Talk To Me About Dog ACL/CCL Injuries

I truly hope that you will never have to find out what the acronym ACL/CCL means. But if your dog develops sudden lameness in a hind leg, and particularly if he is a large breed, you might hear your vet say these letters...

Image from Dog Health Handbook
So what does an ACL injury mean, besides not being good news? 

ACL is short for anterior cruciate ligament. Sometimes it's also referred to as CCL, which stands for cranial cruciate ligament. Same thing.

So what is it? The ACL is one of two little ligaments that cross each other inside the knee and hold the large bones that form  the joint in place.
Ruptured Anterior (Cranial) Cruciate Ligament

If the ACL ruptures, the tibia/shinbone can slide forward and away from its normal orientation with the femur/thighbone.. That causes pain, joint instability and in the long term it leads to arthritis. If your dog has injured his ACL, he will be hesitant to bear weight on the affected leg or he may not put that foot down at all.

The tear can be full or partial. A complete rupture causes the most joint instability but even a partial tear means that the ligament cannot function properly.

ACL ruptures can happen as an acute or sudden injury. This is actually the better of the two scenarios. It means that some dramatic trauma to the joint has caused an otherwise normal ACL to tear. The upside is that only one leg is likely to be affected.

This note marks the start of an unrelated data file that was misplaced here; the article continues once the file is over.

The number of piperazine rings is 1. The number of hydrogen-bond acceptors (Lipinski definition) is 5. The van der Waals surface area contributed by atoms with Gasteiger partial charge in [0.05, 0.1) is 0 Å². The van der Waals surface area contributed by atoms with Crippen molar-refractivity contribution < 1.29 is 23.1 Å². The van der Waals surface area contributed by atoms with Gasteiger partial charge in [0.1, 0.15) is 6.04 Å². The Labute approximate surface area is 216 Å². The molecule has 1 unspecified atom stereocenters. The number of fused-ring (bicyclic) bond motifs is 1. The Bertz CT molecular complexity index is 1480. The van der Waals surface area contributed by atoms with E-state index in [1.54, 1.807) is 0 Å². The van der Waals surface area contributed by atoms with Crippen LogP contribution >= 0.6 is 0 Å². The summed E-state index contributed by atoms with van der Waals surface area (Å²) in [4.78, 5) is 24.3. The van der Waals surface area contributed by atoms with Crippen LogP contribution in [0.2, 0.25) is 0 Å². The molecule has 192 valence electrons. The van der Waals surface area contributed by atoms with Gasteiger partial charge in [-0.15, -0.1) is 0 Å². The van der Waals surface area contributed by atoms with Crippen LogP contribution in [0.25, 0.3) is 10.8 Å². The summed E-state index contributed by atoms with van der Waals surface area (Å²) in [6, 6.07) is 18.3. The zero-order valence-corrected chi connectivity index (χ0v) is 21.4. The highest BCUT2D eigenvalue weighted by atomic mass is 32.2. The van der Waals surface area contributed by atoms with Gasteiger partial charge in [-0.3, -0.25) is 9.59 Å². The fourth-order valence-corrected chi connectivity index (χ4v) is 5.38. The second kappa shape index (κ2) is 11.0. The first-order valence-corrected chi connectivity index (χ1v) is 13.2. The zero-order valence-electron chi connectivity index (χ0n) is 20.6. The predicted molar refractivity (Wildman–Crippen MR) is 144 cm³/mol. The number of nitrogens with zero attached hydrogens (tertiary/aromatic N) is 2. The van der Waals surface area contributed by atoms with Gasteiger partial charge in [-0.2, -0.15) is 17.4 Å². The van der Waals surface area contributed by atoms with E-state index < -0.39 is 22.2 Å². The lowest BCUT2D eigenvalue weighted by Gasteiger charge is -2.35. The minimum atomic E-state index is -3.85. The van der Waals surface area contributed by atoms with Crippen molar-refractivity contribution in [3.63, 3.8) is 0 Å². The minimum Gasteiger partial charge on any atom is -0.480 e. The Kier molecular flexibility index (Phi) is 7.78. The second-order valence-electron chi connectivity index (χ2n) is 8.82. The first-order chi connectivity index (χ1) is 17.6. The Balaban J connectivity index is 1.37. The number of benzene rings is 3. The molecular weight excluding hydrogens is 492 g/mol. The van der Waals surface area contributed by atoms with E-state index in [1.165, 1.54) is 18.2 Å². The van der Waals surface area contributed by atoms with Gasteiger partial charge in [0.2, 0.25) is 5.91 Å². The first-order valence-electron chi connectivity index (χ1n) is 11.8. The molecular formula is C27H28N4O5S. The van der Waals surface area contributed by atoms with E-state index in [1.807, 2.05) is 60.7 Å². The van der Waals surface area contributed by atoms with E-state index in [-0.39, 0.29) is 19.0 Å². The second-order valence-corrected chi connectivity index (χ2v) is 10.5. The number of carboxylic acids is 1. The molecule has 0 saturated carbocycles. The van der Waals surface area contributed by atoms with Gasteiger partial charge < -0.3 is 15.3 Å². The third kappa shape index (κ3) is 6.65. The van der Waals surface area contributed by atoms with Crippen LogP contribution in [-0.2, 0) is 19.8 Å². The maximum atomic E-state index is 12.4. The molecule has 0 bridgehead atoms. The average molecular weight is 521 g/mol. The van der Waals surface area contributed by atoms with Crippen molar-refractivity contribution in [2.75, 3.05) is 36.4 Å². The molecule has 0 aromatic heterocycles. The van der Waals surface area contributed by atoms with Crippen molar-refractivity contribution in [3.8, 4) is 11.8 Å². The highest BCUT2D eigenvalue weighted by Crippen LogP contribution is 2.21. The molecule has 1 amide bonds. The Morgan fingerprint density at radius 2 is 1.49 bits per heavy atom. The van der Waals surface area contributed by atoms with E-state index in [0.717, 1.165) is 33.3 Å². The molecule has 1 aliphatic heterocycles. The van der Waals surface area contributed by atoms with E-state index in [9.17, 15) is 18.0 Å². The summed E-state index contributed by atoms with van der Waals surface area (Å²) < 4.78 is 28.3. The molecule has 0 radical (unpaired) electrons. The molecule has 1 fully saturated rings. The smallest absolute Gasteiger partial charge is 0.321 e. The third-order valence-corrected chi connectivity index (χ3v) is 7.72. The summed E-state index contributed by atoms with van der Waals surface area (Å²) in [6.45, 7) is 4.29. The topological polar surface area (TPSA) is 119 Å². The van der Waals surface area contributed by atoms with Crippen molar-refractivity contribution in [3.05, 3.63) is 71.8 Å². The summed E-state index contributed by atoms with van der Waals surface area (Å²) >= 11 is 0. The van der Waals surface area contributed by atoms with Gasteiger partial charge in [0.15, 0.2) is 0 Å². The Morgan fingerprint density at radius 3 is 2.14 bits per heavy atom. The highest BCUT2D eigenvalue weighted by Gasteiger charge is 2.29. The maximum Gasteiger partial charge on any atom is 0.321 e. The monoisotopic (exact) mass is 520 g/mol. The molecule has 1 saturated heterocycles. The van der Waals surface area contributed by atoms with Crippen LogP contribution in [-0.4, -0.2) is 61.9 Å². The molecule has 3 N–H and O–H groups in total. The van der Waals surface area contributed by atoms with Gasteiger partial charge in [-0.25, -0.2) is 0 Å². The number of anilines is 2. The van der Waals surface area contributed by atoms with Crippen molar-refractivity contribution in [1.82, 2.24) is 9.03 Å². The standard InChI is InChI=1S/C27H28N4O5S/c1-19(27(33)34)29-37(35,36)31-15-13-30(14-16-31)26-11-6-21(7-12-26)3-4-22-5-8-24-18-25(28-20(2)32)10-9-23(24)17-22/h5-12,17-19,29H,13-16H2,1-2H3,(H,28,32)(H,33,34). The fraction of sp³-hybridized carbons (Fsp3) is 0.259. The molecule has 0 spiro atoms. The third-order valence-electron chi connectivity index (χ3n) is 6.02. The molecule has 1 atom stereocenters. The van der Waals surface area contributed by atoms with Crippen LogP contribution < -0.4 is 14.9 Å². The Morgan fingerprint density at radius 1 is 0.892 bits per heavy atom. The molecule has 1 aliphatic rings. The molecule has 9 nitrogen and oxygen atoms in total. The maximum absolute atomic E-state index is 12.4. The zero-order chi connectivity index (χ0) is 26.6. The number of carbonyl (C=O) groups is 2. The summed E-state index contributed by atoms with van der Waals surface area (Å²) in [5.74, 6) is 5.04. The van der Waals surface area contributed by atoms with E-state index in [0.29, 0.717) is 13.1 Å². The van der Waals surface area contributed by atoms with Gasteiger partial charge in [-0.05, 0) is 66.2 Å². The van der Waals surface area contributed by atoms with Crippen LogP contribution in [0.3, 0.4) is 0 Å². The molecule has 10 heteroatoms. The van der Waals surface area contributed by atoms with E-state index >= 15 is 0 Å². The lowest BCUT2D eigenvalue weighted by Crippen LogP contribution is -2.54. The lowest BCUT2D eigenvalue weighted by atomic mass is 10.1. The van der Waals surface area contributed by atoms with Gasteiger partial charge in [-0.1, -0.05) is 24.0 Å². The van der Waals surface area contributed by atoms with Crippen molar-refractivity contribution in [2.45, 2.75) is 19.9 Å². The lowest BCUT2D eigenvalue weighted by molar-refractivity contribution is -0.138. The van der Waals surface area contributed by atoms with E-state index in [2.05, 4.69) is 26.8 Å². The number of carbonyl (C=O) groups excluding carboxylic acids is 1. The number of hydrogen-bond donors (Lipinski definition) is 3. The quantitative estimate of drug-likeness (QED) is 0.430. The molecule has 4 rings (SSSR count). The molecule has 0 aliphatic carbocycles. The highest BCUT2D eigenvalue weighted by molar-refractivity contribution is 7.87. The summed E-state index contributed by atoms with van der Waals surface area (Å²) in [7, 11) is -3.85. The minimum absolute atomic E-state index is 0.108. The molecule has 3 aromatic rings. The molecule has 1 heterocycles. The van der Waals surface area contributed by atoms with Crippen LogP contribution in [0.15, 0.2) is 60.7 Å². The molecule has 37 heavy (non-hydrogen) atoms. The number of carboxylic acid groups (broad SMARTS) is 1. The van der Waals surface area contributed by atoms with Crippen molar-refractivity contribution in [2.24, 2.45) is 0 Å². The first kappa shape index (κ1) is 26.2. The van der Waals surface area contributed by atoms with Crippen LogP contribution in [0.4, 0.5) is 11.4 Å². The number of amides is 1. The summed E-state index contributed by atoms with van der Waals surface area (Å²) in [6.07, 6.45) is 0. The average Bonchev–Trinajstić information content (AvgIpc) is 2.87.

More often though, the rupture is a result of chronic weakening of the ligaments, where they become more and more frail until they finally let go. If this is the case, sadly, sooner or later the other ligament will often fail as well. There are number of reasons why this happens. Among others, there seems to be a connection between hypothyroidism and ACL failure.

So now that it has happened, what do you do? You have to do something. The thing about ligaments is that they don't heal very well. It is possible for knee with a mild, partially ruptured ACL to heal with rest and physical therapy, but more severe injuries are unlikely to repair themselves on their own. The longer the knee is unstable, the more severe is the arthritis that will develop, and now you have two problems instead of just one. So it is best to deal with is as soon as possible.

First, get a good diagnosis, ideally from an orthopedic surgeon, to make sure you know what you're dealing with. Then you have choices to make among several different treatment options.

Some people take a minimalists approach. The knee CAN stabilize on its own with very controlled exercise only, by the means of scar tissue forming around the joint and stabilizing it that way. I have seen posts by people who have done this successfully. But seriously, how well do you think you can control every movement your dog makes?

When Jasmine injured her ACL, we did a lot of research, looked into all the options and considered this one as well. But we didn't feel convinced that the odds of this being successful were that great.

Your decision should depend on your dog’s age, size, overall health and activity level.

Stifle Braces

If your dog is quite old or cannot undergo surgery, then your best choice might be a knee brace. There are number of products out there and I encourage you to check them all out. There are unilateral and bilateral brace products available. Look at all of them before picking the one that will work best for your dog.